March 18, 2011
by Dana Balicki
No one who knows me would call me speechless, just ask my mom. I had the nickname “Ms. Bossy” before I could even form full sentences.
When I read Alice Walker’s essay ‘Overcoming Speechlessness’ (published in 2010 by Seven Stories Press) I felt the weight of all the times in my life where I had not spoken up. I felt the weight of my country, the many who have not and do not speak up against the brutality waged in the name of Americans (and/or democracy, and/or security) everywhere. As heavy as I felt, there was a lightness that came through Alice’s story—a sense of hopefulness not easily achieved when discussing mass rape in the DRC, white phosphorous laden communities in the bombed out Gaza Strip, or the genocide of Native American Indians.
I immediately began to imagine Alice’s vivid journey playing out on stage. Ultimately, I would love to see this play be used by communities of women to talk about the profound global issues, as well as their own personal struggles with speechlessness.
I have, in fact, made it my life’s work to counteract speechlessness. For the past six and a half years I had been working with the grassroots women’s peace organization CODEPINK, doing anti-war organizing. Mobilizing people around the occupation of Iraq was never harder then after Barack Obama was elected. Many feel the war is over—or over enough. Others have turned their focus on their families in the midst of a severe economic crisis.
This essay, in which Alice Walker travels to Gaza with CODEPINK, reminded me yet again why I loved my job and why the work for peace and justice is so necessary. Also, the way Alice weaves together the different threads of our recent collective human history with the issue of the Palestinian struggle for independence feels like a game-changer in the way we generally experience this particular Middle East narrative.
She sheds light on her own life growing up in the Civil Rights south, her thoughts on South Africa post-apartheid, and her reflections on the indomitability of the human spirit to say ‘yes, we can come out on the other side.’ The more game-changers at this point, the better. As you can imagine, we are immensely proud to be bringing these elements to the stage. This first reading is really just to give folks a taste of what could be.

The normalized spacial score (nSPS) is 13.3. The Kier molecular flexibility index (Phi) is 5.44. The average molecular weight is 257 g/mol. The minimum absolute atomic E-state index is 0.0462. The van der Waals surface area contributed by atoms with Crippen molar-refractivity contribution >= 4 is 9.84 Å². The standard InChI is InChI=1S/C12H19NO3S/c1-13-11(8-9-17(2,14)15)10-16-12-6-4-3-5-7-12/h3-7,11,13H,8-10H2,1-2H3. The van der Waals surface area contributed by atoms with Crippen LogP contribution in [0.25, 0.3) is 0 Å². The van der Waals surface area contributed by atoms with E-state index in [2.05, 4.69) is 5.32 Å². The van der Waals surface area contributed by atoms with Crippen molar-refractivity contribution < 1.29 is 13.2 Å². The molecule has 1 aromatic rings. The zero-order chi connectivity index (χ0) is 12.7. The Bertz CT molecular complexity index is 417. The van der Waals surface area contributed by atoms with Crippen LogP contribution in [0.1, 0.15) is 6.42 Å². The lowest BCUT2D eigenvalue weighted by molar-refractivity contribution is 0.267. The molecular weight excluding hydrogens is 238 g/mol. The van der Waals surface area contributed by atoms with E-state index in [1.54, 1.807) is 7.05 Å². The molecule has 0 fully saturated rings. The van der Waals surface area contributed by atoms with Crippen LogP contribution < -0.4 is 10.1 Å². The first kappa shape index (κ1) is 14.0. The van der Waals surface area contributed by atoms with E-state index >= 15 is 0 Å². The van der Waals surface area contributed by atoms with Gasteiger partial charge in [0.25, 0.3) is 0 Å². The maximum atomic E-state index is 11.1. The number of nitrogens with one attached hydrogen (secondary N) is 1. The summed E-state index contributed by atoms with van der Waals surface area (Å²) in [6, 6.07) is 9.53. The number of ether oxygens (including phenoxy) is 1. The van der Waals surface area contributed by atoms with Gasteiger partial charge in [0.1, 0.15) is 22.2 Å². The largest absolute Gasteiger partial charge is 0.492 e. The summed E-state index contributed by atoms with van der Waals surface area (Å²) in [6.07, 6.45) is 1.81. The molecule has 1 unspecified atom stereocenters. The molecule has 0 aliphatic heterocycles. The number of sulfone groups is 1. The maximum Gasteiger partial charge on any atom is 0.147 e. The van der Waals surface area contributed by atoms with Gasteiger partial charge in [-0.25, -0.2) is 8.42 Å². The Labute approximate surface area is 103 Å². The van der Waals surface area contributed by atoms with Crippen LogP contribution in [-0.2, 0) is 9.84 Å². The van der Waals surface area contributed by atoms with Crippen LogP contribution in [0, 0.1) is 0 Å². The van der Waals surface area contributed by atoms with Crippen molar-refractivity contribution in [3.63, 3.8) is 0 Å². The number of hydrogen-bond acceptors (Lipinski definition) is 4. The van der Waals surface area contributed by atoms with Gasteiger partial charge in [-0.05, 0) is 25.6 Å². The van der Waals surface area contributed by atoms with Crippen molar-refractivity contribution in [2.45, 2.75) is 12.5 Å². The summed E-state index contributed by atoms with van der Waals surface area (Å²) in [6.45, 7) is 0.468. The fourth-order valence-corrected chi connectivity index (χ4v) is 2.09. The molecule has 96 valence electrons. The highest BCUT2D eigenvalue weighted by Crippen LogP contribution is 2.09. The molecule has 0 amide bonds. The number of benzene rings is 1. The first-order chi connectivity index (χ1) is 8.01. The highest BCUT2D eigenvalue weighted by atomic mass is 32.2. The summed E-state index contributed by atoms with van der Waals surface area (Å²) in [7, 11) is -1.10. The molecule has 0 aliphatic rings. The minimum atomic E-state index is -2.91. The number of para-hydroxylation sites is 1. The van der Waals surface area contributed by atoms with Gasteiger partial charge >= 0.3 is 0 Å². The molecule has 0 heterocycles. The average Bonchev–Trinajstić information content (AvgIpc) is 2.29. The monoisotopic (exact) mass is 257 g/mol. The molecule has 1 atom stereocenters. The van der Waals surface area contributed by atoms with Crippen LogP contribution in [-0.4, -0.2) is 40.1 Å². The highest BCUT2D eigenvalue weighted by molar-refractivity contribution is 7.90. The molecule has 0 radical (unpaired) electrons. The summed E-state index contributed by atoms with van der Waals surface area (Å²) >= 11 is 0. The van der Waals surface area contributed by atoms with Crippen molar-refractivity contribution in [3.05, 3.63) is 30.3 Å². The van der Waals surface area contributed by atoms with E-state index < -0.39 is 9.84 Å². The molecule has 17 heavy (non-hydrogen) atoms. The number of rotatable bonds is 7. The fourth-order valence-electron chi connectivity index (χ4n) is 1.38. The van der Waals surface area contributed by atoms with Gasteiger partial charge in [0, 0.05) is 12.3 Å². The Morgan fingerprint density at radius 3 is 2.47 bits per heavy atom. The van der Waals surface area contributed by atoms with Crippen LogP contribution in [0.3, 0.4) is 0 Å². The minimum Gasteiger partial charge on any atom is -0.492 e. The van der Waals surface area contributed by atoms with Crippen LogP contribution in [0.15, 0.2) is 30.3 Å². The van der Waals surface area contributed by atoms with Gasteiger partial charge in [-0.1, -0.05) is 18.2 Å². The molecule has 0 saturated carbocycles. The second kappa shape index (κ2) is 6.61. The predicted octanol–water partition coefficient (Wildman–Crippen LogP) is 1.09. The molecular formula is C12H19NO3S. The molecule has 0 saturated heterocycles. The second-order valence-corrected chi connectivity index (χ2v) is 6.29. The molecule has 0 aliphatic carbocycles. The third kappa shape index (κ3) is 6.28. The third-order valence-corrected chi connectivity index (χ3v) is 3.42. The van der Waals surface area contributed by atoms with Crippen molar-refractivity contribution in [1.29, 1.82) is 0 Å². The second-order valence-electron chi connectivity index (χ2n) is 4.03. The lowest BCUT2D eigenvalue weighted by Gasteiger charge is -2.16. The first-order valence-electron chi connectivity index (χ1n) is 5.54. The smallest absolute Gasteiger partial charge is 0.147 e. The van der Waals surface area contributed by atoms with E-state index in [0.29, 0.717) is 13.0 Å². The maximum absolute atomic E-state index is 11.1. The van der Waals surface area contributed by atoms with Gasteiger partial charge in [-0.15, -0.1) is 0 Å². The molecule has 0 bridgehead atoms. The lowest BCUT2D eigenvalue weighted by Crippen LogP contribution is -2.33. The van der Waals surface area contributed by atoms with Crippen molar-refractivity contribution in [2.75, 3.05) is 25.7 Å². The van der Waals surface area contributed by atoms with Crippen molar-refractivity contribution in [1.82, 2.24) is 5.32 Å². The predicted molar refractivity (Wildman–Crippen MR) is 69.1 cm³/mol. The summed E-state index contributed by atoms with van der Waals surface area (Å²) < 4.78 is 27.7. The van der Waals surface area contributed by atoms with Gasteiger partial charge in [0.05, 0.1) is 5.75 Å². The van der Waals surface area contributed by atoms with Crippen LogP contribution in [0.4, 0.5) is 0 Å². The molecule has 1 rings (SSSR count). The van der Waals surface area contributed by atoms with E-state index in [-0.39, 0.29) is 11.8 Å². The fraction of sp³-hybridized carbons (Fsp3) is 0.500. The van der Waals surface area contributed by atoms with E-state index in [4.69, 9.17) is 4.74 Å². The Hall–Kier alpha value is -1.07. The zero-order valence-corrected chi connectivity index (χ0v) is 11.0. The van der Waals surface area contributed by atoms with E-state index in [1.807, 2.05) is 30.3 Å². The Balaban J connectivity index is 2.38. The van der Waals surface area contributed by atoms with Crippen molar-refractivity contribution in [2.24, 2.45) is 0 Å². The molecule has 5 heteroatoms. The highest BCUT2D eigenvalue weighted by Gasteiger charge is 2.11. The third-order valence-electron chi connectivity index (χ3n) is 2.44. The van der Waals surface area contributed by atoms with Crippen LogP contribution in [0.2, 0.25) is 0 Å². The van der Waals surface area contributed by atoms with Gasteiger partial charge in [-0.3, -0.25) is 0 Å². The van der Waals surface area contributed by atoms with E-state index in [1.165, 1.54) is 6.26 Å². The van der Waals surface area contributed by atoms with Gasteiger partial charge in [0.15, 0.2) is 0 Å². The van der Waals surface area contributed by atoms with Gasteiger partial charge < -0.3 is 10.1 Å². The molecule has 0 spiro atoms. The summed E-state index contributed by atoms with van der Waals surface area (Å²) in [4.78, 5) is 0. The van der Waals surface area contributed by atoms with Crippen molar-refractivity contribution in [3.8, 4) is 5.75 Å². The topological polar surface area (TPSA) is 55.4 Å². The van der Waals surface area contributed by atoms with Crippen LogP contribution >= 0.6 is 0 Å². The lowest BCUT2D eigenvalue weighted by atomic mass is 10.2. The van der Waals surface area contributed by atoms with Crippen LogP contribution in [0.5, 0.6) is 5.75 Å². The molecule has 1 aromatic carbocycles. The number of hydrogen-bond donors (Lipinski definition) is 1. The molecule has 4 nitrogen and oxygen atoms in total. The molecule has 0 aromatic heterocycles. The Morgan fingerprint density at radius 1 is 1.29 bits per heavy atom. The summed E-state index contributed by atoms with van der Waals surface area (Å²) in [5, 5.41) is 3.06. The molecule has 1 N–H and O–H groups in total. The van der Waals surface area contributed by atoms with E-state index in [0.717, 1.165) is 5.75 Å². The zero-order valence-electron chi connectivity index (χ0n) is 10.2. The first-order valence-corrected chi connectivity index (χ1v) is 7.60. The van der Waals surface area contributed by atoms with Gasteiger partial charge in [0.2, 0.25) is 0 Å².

It was back in December that I met Allan Buchman of the Culture Project and we realized we had the same brain children to develop this essay into a work of theater. The effervescent Tamilla Woodard came on in January, our choreographer Shani Collins-Achille came on in February, so we’ve only had about two months for development and rehearsals. Given all that, every challenge of this project consistently proves to be a blessing and occasion to stretch.
The opportunity to weigh Alice’s prose and the conflict in Palestine/Israel against a measure of “what is theatrical” is some heavy lifting. We are deep in examination of the delicate balance between the intensely personal and acutely political. Since I come from a very politically charged background, we, as a team, have had to work together to find the symmetry between that which is charged, while still being engaging and theatrical.
So much of the work I did with CODEPINK focused on the power of the story, of the feminine-centered leadership which blossoms when we examine and express our own narratives. After being immersed in the anti-war movement for so many years (George W. Bush stole my twenties, and I’m one of the lucky ones) I felt like I had become more political agenda than personal story. I needed to find my balance again (I am a Libra). For me this balance has come in the form of writing down my own stories and believing that this simple act is a step toward social change.
With articles like this Women and Hollywood post and this on VIDA, we need to be taking and making every opportunity to share our stories and our talents. Overcoming Speechlessness is an invitation to engage, listen and ultimately see where and how we are all connected. Those are lofty goals for any piece of art or activism, and making sure our end of the work keeps up with those goals keeps us all on our toes and in our best creative thinking. It is in these ways that activism is not much different than making art/theater; it’s a practice of listening, reflecting and reacting to what is right in front of you while creating chemistry that compels people to want to take the ride with you. Oh, and like anything necessary to cut through the chatter and dive straight into the heart of the matter, it takes a good story and a good story teller. Check and check.
Dana Balicki is an activist, writer and artist living in Brooklyn, NY. danabalicki.com Overcoming Speechlessness is showing at the Culture Project’s Women Center Stage Festival on March 23rd at the Living Theater, 21 Clinton St, NYC. Tickets to Overcoming Speechlessness range from $18 - $50 (benefit ticket with post-show artist reception). To purchase tickets, click here. To learn more about Women Center Stage, visit www.womencenterstage.org.